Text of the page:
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Iranian President Mahmoud Ahmadinejad on Monday defended his country's controversial nuclear programme while on a tour of west Africa, calling it peaceful and arguing that Tehran has no use for an atomic bomb.
Speaking during a visit to Benin, the first stop on a three-nation tour, Ahmadinejad called nuclear energy a "divine gift" providing affordable electricity.
"They accuse Iran, like all nations that seek to rapidly find their way out of the current domination," the Iranian leader said through an interpreter in a speech at a Benin university.
"We don't need an atomic bomb. ... And besides, it is not atomic bombs that threaten the world, but Western morals and culture declining in values."
Western powers suspect Tehran of covertly developing the capacity to produce a nuclear bomb.
Iran denies this and says its programme is for energy and medical purposes.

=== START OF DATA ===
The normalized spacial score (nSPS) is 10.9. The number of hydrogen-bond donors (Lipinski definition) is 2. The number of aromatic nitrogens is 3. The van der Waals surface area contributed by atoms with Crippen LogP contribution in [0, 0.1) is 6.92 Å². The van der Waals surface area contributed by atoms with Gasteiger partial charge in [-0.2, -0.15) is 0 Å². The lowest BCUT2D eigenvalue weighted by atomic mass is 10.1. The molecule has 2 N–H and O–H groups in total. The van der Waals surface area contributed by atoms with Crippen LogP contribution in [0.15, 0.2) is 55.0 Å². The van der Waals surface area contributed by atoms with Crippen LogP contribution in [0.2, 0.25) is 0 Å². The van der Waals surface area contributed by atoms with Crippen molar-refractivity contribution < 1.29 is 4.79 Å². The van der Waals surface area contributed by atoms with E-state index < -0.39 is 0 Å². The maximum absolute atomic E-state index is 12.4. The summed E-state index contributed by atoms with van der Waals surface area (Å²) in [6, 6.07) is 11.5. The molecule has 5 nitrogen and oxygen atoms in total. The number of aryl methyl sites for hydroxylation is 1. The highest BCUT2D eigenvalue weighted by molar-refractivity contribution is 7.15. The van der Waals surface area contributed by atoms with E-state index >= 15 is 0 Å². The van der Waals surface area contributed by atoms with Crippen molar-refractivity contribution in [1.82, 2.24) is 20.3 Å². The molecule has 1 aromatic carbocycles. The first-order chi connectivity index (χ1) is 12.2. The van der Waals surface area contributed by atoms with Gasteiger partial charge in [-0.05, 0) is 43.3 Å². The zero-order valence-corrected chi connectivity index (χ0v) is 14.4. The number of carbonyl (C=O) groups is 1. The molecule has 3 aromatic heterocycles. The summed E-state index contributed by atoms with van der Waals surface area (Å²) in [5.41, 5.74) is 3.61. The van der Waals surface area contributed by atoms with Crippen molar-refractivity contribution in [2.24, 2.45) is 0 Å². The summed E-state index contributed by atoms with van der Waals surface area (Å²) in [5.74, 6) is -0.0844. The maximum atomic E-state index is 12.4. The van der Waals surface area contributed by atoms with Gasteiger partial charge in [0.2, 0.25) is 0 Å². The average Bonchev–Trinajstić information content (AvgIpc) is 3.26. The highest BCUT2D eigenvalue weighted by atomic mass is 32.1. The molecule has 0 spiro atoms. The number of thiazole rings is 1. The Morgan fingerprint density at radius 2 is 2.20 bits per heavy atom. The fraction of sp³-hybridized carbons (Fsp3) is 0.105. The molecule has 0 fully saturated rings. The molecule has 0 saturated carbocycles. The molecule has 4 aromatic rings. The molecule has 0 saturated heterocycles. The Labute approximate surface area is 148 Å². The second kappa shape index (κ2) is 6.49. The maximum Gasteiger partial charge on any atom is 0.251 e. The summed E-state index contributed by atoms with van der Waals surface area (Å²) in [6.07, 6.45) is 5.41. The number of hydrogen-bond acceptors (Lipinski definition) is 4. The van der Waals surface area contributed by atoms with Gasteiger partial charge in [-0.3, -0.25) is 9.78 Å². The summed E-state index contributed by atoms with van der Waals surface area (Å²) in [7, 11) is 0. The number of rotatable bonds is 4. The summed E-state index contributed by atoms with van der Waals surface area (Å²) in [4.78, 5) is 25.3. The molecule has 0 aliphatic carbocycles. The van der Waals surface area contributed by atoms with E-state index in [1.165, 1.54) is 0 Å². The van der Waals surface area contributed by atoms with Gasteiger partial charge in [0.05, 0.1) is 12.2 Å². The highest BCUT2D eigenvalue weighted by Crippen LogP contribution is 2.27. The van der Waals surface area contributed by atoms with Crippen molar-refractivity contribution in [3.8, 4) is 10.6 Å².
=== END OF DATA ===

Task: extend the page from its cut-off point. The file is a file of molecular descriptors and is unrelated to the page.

Ahmadinejad, who arrived in Benin on Sunday night, was due later Monday to travel to neighbouring Niger, one of the world's top producers of uranium.
Iran needs uranium for its nuclear programme, and Niger has recently criticised a longstanding agreement with France -- which gets most of its uranium from the former colony -- demanding a bigger share of the profits from uranium ore mining.
Uranium from landlocked Niger is trucked to Benin ports for export, but Benin's foreign minister has insisted that uranium was not on the agenda for his Benin visit.
Talks in Benin were to focus particularly on energy, agriculture and education, Benin officials have said.
Ahmadinejad will travel to Ghana on Tuesday following his visit to Niger for the final leg of the tour.